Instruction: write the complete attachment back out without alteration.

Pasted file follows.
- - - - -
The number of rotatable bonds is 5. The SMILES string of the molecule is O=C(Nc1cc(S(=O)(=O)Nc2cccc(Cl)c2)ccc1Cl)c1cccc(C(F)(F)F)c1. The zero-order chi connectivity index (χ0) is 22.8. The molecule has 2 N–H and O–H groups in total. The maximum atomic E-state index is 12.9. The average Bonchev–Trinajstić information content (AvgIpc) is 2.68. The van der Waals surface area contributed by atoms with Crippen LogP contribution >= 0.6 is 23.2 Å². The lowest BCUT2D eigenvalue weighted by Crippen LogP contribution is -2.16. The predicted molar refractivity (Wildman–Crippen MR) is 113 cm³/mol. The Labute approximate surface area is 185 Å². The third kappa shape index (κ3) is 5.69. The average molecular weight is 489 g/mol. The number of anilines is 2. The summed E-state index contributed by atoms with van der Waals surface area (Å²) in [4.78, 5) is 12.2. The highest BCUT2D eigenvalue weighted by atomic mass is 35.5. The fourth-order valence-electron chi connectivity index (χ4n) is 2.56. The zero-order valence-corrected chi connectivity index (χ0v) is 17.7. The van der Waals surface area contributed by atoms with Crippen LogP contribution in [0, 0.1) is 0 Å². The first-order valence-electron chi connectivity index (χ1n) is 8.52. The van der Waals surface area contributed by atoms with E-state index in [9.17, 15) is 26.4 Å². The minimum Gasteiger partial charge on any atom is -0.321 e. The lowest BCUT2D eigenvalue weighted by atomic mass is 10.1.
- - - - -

The number of rotatable bonds is 5. The SMILES string of the molecule is O=C(Nc1cc(S(=O)(=O)Nc2cccc(Cl)c2)ccc1Cl)c1cccc(C(F)(F)F)c1. The zero-order chi connectivity index (χ0) is 22.8. The molecule has 2 N–H and O–H groups in total. The maximum atomic E-state index is 12.9. The average Bonchev–Trinajstić information content (AvgIpc) is 2.68. The van der Waals surface area contributed by atoms with Crippen LogP contribution >= 0.6 is 23.2 Å². The lowest BCUT2D eigenvalue weighted by Crippen LogP contribution is -2.16. The predicted molar refractivity (Wildman–Crippen MR) is 113 cm³/mol. The Labute approximate surface area is 185 Å². The third kappa shape index (κ3) is 5.69. The average molecular weight is 489 g/mol. The number of anilines is 2. The summed E-state index contributed by atoms with van der Waals surface area (Å²) in [4.78, 5) is 12.2. The highest BCUT2D eigenvalue weighted by atomic mass is 35.5. The fourth-order valence-electron chi connectivity index (χ4n) is 2.56. The zero-order valence-corrected chi connectivity index (χ0v) is 17.7. The van der Waals surface area contributed by atoms with Crippen LogP contribution in [0, 0.1) is 0 Å². The first-order valence-electron chi connectivity index (χ1n) is 8.52. The van der Waals surface area contributed by atoms with E-state index in [9.17, 15) is 26.4 Å². The minimum Gasteiger partial charge on any atom is -0.321 e. The lowest BCUT2D eigenvalue weighted by atomic mass is 10.1.